By Maureen Post Special to Published Sep 18, 2009 at 4:39 PM

The role of the bartender is a fuzzy one.

Yes, their ultimate job is to pour, make and bring you drinks in exchange for pay and tips. But regardless of what's listed on the formal job description, there's a social requirement to their position. Employee and customer perspectives may differ on this but silent rules govern the bartender to adjust attitudes and availability dependent on the crowd, occasion and evening.

 I've been on both sides of the conversation. I've been the bartender forced into continuous conversation on a day when I'm just not up to it and I've been the customer who wishes the bartender might step back a bit and leave me and my friends on our own. It's a dicey river to paddle to say the least.

But, recently, I was out of town and having dinner alone at the bar. It wasn't until the bartender said "Doing okay sweetheart?" that it struck me how much of the interaction is routine and simply a part of the job.

Somehow "sweetheart" and "honey" became bartender key words. Employed on the regular, bartenders (and not all bartenders, by any means) often refer to female customers by these two affectionate nouns.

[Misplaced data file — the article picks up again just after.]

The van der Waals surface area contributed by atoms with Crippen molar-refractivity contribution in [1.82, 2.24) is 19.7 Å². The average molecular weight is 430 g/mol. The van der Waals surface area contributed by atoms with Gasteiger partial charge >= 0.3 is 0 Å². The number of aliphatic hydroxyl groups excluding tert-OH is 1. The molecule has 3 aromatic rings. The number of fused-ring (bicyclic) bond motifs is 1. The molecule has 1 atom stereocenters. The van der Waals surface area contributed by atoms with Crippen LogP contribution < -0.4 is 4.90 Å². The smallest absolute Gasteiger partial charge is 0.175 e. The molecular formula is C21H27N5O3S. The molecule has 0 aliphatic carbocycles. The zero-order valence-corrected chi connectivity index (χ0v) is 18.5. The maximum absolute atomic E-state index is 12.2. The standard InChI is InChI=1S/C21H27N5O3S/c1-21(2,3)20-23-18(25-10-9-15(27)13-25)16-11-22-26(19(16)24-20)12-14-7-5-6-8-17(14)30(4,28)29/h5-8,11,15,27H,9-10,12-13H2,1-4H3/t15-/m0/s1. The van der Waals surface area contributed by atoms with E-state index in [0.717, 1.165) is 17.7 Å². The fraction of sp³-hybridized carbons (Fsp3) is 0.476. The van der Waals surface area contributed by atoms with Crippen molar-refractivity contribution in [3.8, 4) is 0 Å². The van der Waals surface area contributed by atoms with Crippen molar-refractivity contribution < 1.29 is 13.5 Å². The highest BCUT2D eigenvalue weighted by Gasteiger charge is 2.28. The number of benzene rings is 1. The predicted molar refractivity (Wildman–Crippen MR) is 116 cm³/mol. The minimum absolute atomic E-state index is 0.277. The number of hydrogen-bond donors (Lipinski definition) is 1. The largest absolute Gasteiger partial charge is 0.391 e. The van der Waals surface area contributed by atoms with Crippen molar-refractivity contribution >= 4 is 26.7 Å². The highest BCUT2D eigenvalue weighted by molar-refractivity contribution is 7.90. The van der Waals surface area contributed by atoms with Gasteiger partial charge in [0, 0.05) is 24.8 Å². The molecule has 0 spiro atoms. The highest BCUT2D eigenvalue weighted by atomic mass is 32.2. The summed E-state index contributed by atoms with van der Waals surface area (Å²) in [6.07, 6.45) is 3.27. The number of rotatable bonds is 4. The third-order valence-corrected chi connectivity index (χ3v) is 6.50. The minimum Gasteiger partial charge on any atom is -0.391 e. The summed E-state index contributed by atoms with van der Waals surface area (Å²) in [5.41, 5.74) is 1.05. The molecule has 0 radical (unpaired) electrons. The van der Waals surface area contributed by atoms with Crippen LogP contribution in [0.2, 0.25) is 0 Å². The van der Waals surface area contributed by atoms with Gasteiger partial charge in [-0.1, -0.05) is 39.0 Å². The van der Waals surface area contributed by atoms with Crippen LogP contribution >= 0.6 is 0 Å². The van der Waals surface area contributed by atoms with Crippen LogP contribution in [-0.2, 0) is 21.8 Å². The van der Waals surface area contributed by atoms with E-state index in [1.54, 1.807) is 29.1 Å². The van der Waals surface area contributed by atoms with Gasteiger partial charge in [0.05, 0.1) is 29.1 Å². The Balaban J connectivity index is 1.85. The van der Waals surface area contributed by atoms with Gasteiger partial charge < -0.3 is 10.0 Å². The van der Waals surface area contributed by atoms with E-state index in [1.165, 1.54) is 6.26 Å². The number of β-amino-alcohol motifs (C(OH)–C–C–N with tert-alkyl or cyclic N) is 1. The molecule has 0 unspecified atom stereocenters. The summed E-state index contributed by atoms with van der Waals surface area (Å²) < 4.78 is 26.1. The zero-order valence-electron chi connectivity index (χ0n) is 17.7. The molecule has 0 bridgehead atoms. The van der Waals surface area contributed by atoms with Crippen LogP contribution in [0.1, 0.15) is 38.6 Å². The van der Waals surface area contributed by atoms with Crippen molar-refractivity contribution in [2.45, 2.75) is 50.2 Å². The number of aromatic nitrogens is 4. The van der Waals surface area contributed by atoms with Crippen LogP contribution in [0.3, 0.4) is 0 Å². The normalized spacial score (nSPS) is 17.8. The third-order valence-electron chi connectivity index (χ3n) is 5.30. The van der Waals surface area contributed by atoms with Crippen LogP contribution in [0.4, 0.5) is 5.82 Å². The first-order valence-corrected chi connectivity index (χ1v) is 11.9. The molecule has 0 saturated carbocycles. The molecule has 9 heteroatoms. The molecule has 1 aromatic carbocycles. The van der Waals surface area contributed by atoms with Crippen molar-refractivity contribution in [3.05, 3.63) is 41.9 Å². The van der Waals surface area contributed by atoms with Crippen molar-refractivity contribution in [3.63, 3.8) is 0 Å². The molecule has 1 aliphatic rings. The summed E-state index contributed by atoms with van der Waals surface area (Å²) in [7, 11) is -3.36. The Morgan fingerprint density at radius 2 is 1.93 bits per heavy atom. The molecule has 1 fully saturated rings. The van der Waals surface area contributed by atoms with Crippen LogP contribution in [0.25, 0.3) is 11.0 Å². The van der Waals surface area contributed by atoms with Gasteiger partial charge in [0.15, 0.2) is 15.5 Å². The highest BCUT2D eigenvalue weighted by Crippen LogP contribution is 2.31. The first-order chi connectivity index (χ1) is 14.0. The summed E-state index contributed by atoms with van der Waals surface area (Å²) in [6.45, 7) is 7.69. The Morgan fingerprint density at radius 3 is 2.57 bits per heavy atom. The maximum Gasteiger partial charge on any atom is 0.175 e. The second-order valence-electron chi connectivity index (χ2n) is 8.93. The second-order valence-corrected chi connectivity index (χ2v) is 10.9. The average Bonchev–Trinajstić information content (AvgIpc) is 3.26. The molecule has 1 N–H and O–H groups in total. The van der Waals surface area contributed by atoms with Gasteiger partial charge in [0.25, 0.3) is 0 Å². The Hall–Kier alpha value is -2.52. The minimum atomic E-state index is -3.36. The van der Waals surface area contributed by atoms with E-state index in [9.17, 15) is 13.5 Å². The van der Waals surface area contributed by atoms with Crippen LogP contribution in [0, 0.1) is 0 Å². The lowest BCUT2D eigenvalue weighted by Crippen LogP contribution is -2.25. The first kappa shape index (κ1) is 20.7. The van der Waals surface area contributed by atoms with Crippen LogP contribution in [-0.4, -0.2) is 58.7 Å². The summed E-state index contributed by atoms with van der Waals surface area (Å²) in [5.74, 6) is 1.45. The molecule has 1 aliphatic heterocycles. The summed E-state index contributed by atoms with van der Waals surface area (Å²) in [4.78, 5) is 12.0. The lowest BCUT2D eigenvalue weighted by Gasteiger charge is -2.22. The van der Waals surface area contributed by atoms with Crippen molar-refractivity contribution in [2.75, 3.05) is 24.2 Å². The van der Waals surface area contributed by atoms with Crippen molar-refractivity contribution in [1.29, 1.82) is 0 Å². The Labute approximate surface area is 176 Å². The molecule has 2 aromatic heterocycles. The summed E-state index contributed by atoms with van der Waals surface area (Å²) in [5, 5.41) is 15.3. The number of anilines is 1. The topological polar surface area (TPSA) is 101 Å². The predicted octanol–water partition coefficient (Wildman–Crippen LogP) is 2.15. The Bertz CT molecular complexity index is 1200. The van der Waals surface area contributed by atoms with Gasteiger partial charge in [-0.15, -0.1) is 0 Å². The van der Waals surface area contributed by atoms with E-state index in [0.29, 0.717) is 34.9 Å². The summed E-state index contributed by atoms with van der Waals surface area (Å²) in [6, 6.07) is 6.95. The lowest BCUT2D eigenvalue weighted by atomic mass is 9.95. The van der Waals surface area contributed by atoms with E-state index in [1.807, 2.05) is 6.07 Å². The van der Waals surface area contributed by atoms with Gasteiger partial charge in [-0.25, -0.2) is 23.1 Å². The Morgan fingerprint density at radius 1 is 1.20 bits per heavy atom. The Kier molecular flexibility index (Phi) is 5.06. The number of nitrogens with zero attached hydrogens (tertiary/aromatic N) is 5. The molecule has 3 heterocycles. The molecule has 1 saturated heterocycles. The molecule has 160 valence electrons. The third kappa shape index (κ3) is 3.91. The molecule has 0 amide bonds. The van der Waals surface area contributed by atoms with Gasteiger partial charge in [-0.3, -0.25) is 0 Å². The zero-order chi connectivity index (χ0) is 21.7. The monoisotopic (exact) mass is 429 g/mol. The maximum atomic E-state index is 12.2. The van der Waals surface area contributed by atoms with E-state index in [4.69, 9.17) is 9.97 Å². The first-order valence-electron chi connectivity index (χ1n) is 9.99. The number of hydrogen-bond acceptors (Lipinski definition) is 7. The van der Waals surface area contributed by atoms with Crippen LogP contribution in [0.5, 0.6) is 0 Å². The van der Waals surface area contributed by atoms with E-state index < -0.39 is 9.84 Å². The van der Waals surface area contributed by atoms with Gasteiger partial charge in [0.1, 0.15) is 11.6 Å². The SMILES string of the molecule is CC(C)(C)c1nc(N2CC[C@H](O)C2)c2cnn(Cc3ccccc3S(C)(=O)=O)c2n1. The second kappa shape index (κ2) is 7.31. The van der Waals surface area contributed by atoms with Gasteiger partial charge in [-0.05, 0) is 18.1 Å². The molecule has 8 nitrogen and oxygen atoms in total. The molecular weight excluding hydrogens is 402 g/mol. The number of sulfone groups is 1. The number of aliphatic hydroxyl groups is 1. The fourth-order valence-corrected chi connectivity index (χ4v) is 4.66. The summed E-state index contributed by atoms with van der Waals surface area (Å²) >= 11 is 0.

Hands down, I always think of the bartender as my friend. Specifically when I'm alone, I always count on the bartender to provide the incidental anecdote, weigh in occasionally with questions and provide the comfort of acquaintance should I bluntly realize that I am indeed alone.

There is undoubtedly, a double standard. Everyone wants the bartender by their side when they are bored and lonely but then hope they'll disappear the minute more pressing conversation with friends becomes available.

So, what's your bartender preference? Do you hope for someone to spark some conversation, simply be knowledgeable about the product or get your drink and go? Use the Talkback feature below to weigh in.


Maureen Post Special to staff writer Maureen Post grew up in Wauwatosa. A lover of international and urban culture, Maureen received a bachelor’s degree in sociology from the University of Wisconsin-Madison.

After living on the east side of Madison for several years, Maureen returned to Milwaukee in 2006.

After a brief stint of travel, Maureen joined as the city’s oldest intern and has been hooked ever since. Combining her three key infatuations, Milwaukee’s great music, incredible food and inspiring art (and yes, in that order), Maureen’s job just about fits her perfectly.

Residing in Bay View, Maureen vehemently believes the city can become fresh and new with a simple move across town.